Album Review: Wilco - Schmilco

Album Reviews
09/13/2016
Gerrit Feenstra

Legacy is such a weird concept. "We tried so hard", Wilco sing on Schmilco closer "Just Say Goodbye", "as if I have the answers". Back in a July 2009 interview with SPIN mag, describing the band's self-titled record contract wrap-up seventh album, frontman Jeff Tweedy told the world, "I think people are ready to laugh with us more". Chock it up to inhuman clairvoyance, but I'm not sure most people would have followed that train of thought to where we see Wilco now. Two discussions surrounding the band's tenth full-length outing, Schmilco, have overpowered conversation over actual album content: that of the album's name, and that of its cover. Last year, the band returned out of nowhere with the cat poster free download ninth album Star Wars, and in less than a full 12 months, they follow it with a deeper plunge into the non-sequitur. The name is a nod to Nilsson Schmilsson, the 70s staple from Harry Nilsson where the robed scruffy-looking icon (hash pipe in hand, mind you) stares off camera into the void and essentially asks "What now?". The cover, lovingly drawn by Joan Cornell√°, shows a loving middle-class father providing an electrifying solution to maintaining his daughter's happiness and naive bliss. But past these two layers, we get an album where the laughs are only there as a cover up. Here, the band follow the modern times identity crisis of Star Wars with subsequent self-doubt. Wilco Schmilco... what's in a name? On a lovely, deeply rewarding tenth effort, Wilco question their artistic and personal legacies, and make us all better people because of it.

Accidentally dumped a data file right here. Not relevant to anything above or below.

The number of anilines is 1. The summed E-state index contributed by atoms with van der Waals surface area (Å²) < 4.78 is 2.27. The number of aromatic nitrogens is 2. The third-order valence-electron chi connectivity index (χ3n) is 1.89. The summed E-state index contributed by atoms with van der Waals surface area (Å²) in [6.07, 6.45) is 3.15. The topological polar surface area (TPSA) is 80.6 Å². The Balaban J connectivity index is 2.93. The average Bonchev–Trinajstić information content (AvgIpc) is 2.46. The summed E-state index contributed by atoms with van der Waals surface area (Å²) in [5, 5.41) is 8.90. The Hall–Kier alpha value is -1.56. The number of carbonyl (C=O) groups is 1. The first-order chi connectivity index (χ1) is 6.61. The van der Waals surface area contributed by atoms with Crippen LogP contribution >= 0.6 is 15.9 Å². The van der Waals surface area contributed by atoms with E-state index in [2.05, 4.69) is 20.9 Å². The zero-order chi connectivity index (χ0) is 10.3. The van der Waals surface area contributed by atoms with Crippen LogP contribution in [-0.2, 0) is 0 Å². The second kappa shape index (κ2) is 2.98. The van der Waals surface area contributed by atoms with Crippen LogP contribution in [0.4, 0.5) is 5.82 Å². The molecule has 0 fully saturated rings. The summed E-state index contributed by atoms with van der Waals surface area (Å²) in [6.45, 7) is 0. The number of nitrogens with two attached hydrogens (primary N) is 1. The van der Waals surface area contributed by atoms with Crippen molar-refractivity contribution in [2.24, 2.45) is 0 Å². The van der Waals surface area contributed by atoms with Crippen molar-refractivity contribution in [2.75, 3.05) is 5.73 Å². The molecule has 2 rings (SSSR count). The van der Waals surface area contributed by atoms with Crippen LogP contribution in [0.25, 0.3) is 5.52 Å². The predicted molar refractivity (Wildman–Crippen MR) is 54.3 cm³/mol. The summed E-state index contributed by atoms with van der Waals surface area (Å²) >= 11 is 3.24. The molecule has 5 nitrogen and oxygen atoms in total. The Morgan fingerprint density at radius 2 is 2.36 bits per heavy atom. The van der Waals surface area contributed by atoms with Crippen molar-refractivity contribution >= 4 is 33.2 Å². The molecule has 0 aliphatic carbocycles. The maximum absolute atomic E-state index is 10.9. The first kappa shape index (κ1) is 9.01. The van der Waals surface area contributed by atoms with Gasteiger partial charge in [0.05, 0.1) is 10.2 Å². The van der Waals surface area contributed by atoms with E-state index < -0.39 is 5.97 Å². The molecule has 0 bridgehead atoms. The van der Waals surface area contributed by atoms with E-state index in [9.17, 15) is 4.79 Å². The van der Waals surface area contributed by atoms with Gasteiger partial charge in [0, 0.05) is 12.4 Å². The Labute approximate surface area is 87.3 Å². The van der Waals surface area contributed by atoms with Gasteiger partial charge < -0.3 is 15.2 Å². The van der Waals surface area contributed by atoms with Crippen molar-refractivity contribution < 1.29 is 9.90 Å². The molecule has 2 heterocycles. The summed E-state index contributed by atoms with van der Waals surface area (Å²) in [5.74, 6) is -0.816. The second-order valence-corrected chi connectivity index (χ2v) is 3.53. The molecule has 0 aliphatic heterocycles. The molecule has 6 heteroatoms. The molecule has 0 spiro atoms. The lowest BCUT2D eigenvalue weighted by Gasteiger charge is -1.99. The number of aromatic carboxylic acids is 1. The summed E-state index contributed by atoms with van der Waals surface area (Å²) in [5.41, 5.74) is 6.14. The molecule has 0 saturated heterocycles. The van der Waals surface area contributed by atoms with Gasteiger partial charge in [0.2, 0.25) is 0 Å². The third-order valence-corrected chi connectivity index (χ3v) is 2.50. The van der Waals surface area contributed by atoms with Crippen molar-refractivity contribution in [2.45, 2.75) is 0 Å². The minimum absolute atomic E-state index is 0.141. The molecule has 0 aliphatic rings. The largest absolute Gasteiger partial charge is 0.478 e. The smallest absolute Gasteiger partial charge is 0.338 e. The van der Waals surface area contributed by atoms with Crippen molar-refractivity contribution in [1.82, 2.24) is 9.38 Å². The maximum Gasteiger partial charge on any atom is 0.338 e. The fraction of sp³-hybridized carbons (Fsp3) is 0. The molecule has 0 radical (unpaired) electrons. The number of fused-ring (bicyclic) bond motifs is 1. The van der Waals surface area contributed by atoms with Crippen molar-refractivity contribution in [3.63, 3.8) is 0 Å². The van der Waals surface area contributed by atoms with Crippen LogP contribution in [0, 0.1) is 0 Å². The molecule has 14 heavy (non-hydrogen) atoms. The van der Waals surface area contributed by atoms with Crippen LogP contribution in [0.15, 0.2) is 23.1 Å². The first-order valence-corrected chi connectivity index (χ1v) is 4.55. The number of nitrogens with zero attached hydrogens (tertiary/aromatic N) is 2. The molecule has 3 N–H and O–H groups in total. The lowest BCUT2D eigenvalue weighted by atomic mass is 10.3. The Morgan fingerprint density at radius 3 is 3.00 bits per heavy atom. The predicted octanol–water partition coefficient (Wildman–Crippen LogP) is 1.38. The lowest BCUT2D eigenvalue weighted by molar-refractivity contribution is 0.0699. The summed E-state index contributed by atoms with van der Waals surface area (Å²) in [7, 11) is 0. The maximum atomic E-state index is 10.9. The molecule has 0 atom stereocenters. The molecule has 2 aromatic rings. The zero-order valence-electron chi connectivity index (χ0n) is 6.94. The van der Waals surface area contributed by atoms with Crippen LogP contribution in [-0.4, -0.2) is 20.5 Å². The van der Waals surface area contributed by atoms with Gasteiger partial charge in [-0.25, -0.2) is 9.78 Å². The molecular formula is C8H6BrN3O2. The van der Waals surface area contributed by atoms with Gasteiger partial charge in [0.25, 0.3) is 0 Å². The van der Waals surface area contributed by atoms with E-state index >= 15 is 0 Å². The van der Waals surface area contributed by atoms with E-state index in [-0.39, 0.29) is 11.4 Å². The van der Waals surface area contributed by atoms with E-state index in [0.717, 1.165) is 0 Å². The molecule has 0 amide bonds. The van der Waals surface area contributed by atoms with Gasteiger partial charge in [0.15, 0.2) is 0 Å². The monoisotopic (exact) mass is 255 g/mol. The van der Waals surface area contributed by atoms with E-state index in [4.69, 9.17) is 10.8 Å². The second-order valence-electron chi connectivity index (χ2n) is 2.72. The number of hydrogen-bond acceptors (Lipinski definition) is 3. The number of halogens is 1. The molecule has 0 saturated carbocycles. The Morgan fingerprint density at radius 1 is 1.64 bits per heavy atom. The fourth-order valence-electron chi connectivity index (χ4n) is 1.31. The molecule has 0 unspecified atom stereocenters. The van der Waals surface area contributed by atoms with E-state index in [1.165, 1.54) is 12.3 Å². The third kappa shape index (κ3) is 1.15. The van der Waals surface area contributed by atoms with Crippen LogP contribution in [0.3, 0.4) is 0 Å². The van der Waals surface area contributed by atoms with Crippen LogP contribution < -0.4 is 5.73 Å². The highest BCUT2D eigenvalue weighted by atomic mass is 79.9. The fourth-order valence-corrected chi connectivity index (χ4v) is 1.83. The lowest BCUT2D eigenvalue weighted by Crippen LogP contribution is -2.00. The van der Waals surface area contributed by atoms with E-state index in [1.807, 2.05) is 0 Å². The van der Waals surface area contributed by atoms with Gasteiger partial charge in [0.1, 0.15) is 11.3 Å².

Schmilco plays like one of those timeless Bildungsroman movies, where you see the main character grow through every stage of childhood in the first half, and then deal with clinging demons in the second. Throughout side A, Tweedy guides us through an introverted and anxious childhood. On the toned-down solo number "Normal American Kids", he constantly seeks escape from the expectations of the norm, tied to the grid, always on the clock. At one point, he questions whether or not he had much of a chance to be a kid at all, being pulled from institution to the next with little care for any free thought. The frustration explodes on warm jammer "Cry All Day" before it simmers to a slow brooding on "Common Sense", one of the most spiteful and ill-tempered tracks Wilco has put out in some time (and yet, still never blowing the low decibel level that guides the whole album). But Tweedy breaks himself out of the teen angst spiral as the side closes, whispering to his own coiled shadow as the past shuffles down the street, spitting in the gutters. "I hope you find someone to lose, someday", he sings, now knowing full well what wonders love and the prospect of loss do for one's desire to let go of bitterness and make every moment count.